Three friends discover their new flatmate dead but loaded with cash. Internal wrangles ensue with grissley results..
Shallow Grave hit like an electric shock. Here was a rave of a thriller, pounding with energy and pulsing with tension right through to its brutal twist ending. And although some decided it was Tarantino-esque and a British Reservoir Dogs — admittedly there is a common formula element of conspirators falling out and both memorably feature a vintage pop tune loudly as blood spreads on the floor — the cuts, pans, style flourishes and coolly sardonic tone are more Coens than Quentin.
The most exciting aspect of Shallow Grave is its acute Britishness and the unsentimental modernity of that characteristic. The collaborative triumvirate of writer John Hodge, producer Andrew McDonald and director Danny Boyle, all making their first feature film, successfully negotiated a sharp, smart, cracking thriller. There is scarcely a homage to Baling, a reference to the tough Brit thrillers of the 60s, a literary source or a cheeky Cockney in sight. The narrator, David, says, "This could have been any city. They're all the same". In some ways, yes. But there wouldn't be a parking space in front of the building in Manhattan for suspicious vehicles to bring detectives (one of whom is John Hodge) straight to the door. In Paris the flatmates would fret more about the meaning of life. It is also precisely of its time, in its smarty-pants attitude, the cruel, mocking humour, the mean-spiritedness and the brash, uninhibited vitality. Three frankly obnoxious, alarmingly realistic flatmates — journalist Alex Law (McGregor), doctor Juliet Miller (Fox) and accountant David Stevens (Eccleston) — seek a fourth. The self-satisfied trio subject a string of applicants to humiliating quizzings and dismiss one hapless candidate because, they taunt him, he lacks the "presence, charisma, style and charm" they believe they ooze.
When the mysterious Hugo (Keith Allen) turns up claiming to be a novelist and demonstrates both a simpatico smugness and ample funds, he's invited in. He creeps in during the night, but when he fails to make an appearance the three friends break down his bedroom door to find his nude corpse artistically sprawled, a stash of drugs and, ta-da, a suitcase packed with cash.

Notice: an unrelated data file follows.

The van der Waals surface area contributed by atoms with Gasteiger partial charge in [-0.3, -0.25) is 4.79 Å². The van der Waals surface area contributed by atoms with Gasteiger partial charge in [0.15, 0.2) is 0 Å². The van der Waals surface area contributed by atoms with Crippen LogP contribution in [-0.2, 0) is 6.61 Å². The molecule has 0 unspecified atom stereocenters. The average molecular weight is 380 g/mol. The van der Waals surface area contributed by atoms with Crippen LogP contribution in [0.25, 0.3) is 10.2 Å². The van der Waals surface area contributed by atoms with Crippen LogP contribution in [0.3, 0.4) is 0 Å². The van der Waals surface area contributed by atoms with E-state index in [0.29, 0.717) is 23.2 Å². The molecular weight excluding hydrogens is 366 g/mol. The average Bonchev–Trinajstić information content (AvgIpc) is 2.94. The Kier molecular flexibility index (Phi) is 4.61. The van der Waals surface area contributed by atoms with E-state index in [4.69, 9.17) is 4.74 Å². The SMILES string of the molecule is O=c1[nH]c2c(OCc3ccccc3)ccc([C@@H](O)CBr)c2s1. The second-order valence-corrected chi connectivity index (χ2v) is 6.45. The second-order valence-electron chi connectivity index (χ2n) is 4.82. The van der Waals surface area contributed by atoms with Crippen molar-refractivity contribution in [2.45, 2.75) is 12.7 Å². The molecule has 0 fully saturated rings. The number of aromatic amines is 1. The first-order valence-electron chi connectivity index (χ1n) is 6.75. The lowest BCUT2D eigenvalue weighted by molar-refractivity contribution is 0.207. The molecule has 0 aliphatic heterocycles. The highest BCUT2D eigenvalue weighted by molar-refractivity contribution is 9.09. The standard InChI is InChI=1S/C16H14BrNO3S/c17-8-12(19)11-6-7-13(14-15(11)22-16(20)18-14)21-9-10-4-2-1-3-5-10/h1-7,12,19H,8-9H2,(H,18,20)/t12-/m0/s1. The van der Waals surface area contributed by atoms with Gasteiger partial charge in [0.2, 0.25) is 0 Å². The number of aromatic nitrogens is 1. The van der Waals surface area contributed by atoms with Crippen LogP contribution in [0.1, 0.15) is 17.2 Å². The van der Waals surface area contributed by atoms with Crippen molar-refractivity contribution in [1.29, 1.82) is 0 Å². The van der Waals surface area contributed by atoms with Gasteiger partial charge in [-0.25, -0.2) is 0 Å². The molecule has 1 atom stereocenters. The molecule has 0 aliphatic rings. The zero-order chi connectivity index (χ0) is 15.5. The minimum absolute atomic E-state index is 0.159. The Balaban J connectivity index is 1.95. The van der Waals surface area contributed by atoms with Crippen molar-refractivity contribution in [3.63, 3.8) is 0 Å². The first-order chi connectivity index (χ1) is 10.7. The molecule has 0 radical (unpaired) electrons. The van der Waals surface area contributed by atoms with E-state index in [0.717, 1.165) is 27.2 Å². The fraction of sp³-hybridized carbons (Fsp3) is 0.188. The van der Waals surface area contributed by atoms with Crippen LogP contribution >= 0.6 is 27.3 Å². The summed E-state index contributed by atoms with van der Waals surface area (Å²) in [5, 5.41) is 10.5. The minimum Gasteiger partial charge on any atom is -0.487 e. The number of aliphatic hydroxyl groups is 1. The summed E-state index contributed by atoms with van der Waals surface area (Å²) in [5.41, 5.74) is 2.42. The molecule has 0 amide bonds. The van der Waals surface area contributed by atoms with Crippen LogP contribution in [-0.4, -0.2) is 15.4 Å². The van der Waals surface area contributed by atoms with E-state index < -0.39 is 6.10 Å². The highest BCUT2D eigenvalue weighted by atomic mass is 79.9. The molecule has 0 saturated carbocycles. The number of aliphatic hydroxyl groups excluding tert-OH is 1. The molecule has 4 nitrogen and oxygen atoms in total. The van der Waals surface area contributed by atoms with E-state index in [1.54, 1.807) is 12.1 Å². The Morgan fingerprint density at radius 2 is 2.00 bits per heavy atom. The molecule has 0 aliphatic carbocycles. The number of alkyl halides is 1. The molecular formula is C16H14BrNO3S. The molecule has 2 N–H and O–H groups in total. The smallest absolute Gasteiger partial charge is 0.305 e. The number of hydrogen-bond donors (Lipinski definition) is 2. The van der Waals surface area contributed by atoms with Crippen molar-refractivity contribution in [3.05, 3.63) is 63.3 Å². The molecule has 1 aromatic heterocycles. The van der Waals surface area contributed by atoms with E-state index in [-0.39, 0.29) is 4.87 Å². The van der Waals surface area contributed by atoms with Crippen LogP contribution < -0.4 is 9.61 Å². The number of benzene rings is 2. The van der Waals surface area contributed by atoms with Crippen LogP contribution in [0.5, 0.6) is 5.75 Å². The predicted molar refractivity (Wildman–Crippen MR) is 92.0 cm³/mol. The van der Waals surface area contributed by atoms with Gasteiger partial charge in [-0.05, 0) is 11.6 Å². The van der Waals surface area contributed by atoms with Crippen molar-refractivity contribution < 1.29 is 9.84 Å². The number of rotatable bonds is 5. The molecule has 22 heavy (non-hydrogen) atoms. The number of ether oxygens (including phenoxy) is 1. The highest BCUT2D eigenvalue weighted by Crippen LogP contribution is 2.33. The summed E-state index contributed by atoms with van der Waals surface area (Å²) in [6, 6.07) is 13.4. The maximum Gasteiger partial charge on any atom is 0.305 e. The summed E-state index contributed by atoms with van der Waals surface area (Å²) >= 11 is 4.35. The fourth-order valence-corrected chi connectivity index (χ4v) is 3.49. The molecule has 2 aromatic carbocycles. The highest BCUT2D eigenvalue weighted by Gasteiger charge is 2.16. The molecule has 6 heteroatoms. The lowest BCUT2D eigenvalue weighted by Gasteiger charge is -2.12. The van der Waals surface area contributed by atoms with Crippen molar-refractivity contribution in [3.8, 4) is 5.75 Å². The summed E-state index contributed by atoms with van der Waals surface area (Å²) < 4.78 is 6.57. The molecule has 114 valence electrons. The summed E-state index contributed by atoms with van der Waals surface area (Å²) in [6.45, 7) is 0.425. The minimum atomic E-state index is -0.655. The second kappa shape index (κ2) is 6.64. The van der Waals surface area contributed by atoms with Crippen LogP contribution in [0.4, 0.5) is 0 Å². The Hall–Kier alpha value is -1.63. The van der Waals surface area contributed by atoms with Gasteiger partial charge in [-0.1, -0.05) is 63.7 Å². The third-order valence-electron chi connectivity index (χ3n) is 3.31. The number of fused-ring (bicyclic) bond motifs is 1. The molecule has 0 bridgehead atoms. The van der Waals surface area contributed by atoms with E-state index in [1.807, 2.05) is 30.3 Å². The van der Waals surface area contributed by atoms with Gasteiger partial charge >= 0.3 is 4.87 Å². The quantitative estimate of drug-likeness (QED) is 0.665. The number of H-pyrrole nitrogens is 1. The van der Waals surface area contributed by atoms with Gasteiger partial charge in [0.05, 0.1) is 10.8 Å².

What to do? What to do? The most reasonable greedy course would be to stash the bundles of banknotes (interestingly never totalled for our benefit, inviting the self-reflection, "How much money would it take for me to do what they do ?") in knicker drawers and the microwave before calling in the authorities. But the crime wouldn't be very interesting if this was about being reasonable. This is about the mounting distrust, jealousy, paranoia, fear and increasingly extreme, shocking, grotesque deeds that spring out of unreasonable greed.
Flattering the viewer, the film takes for granted that contemporary audiences are one step ahead of the "dot every i" expositions and TV-mentality dialogues that plague too many British productions. Instead the principals have near-telepathic shorthand discussions, like chums do. They contemplate the cash.
David: "No." Juliet: "It'sunfeasible." David: "You mean immoral." Juliet: "I know what I mean."
And so do we. Initially their only crime is inertia, but trust the crafty tabloid reporter (Alex's mind perfectly revealed by his succinct phone conversation at work: " Y'see, what I need here is 'PC Plod Saves Harry The Hamster From House Of Horror', y'know? ... Y'see no pets, no human angle.") to devise an unnecessarily complicated and gruesome scheme to keep the money. Hugo is mutilated beyond identification — by the short straw-drawing David — with the bulk of his bits left in a pit Alex is too lazy to dig deep.
Up to this point the film is firmly black comedy with wisecracks like Alex's protest to the suddenly squeamish Juliet, "But Juliet, you're a doctor! You kill people every day!" (a line Hodge must have particularly enjoyed writing, since he is actually a doctor).
It develops into something more chilling, more relentlessly unnerving — and certain to involve an apportioning of doom — when it turns on boring, diligent David being the only one of the three with any sense of moral dilemma, guilt or possible consequences. So he's the one who has to go spectacularly crazy. Alex and Juliet would happily slop champagne and buy toys for the rest of their lives without a twinge, but for the fatefully-charged arrival of the professional criminals (one of whom is Peter Mullan).
Insofar as it is needed we can take for granted their history from the grisly torture trail they take to the haven turned hell of a flat. The macabre disintegration that results is clever, cautionary and stimulating, even provoking, and as unreasonable as life,
Chilling Brit rollercoaster-ride of a crime thriller